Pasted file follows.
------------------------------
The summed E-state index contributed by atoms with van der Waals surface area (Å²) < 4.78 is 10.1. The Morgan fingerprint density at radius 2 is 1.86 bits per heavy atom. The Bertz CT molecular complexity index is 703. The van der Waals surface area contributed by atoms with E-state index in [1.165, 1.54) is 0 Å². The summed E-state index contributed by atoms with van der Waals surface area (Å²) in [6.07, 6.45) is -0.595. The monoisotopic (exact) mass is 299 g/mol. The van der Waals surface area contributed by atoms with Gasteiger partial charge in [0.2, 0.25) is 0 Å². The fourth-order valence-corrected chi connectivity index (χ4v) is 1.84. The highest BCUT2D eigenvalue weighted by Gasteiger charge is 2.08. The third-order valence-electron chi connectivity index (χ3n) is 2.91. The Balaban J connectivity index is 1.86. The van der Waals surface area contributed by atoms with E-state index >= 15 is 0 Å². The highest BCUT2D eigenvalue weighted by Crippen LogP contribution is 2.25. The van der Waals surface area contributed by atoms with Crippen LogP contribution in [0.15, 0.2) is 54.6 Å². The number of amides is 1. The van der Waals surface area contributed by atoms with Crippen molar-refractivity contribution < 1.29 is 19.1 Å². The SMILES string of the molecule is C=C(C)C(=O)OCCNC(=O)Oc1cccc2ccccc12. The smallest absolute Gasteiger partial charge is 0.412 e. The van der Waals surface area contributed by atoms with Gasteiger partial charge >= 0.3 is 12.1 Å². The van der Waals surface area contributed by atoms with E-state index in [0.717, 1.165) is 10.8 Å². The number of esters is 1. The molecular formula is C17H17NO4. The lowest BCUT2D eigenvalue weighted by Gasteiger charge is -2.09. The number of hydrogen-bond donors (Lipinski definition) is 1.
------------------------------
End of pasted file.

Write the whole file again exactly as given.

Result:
The summed E-state index contributed by atoms with van der Waals surface area (Å²) < 4.78 is 10.1. The Morgan fingerprint density at radius 2 is 1.86 bits per heavy atom. The Bertz CT molecular complexity index is 703. The van der Waals surface area contributed by atoms with E-state index in [1.165, 1.54) is 0 Å². The summed E-state index contributed by atoms with van der Waals surface area (Å²) in [6.07, 6.45) is -0.595. The monoisotopic (exact) mass is 299 g/mol. The van der Waals surface area contributed by atoms with Gasteiger partial charge in [0.2, 0.25) is 0 Å². The fourth-order valence-corrected chi connectivity index (χ4v) is 1.84. The highest BCUT2D eigenvalue weighted by Gasteiger charge is 2.08. The third-order valence-electron chi connectivity index (χ3n) is 2.91. The Balaban J connectivity index is 1.86. The van der Waals surface area contributed by atoms with E-state index >= 15 is 0 Å². The highest BCUT2D eigenvalue weighted by Crippen LogP contribution is 2.25. The van der Waals surface area contributed by atoms with Crippen LogP contribution in [0.15, 0.2) is 54.6 Å². The number of amides is 1. The van der Waals surface area contributed by atoms with Crippen molar-refractivity contribution < 1.29 is 19.1 Å². The SMILES string of the molecule is C=C(C)C(=O)OCCNC(=O)Oc1cccc2ccccc12. The smallest absolute Gasteiger partial charge is 0.412 e. The van der Waals surface area contributed by atoms with Gasteiger partial charge >= 0.3 is 12.1 Å². The van der Waals surface area contributed by atoms with E-state index in [0.717, 1.165) is 10.8 Å². The number of esters is 1. The molecular formula is C17H17NO4. The lowest BCUT2D eigenvalue weighted by Gasteiger charge is -2.09. The number of hydrogen-bond donors (Lipinski definition) is 1.